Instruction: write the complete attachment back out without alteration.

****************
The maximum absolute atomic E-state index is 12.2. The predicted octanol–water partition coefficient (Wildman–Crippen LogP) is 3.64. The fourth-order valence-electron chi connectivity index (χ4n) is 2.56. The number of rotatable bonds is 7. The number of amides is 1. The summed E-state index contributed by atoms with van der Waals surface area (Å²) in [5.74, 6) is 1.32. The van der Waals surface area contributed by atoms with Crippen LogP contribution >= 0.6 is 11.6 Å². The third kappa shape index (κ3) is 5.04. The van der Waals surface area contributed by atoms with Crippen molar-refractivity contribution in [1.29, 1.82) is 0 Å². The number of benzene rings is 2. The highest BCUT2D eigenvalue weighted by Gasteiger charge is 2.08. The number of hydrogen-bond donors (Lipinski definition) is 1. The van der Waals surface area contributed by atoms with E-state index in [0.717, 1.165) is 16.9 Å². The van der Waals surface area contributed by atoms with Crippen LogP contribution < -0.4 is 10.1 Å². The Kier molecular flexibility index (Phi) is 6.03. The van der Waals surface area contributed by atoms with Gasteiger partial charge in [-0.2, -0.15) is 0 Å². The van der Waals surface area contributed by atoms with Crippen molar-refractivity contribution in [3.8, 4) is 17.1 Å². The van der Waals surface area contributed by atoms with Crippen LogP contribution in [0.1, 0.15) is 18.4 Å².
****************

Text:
The maximum absolute atomic E-state index is 12.2. The predicted octanol–water partition coefficient (Wildman–Crippen LogP) is 3.64. The fourth-order valence-electron chi connectivity index (χ4n) is 2.56. The number of rotatable bonds is 7. The number of amides is 1. The summed E-state index contributed by atoms with van der Waals surface area (Å²) in [5.74, 6) is 1.32. The van der Waals surface area contributed by atoms with Crippen LogP contribution >= 0.6 is 11.6 Å². The third kappa shape index (κ3) is 5.04. The van der Waals surface area contributed by atoms with Crippen molar-refractivity contribution in [1.29, 1.82) is 0 Å². The number of benzene rings is 2. The highest BCUT2D eigenvalue weighted by Gasteiger charge is 2.08. The number of hydrogen-bond donors (Lipinski definition) is 1. The van der Waals surface area contributed by atoms with E-state index in [0.717, 1.165) is 16.9 Å². The van der Waals surface area contributed by atoms with Crippen LogP contribution < -0.4 is 10.1 Å². The Kier molecular flexibility index (Phi) is 6.03. The van der Waals surface area contributed by atoms with Gasteiger partial charge in [-0.2, -0.15) is 0 Å². The van der Waals surface area contributed by atoms with Crippen molar-refractivity contribution in [3.8, 4) is 17.1 Å². The van der Waals surface area contributed by atoms with Crippen LogP contribution in [0.1, 0.15) is 18.4 Å².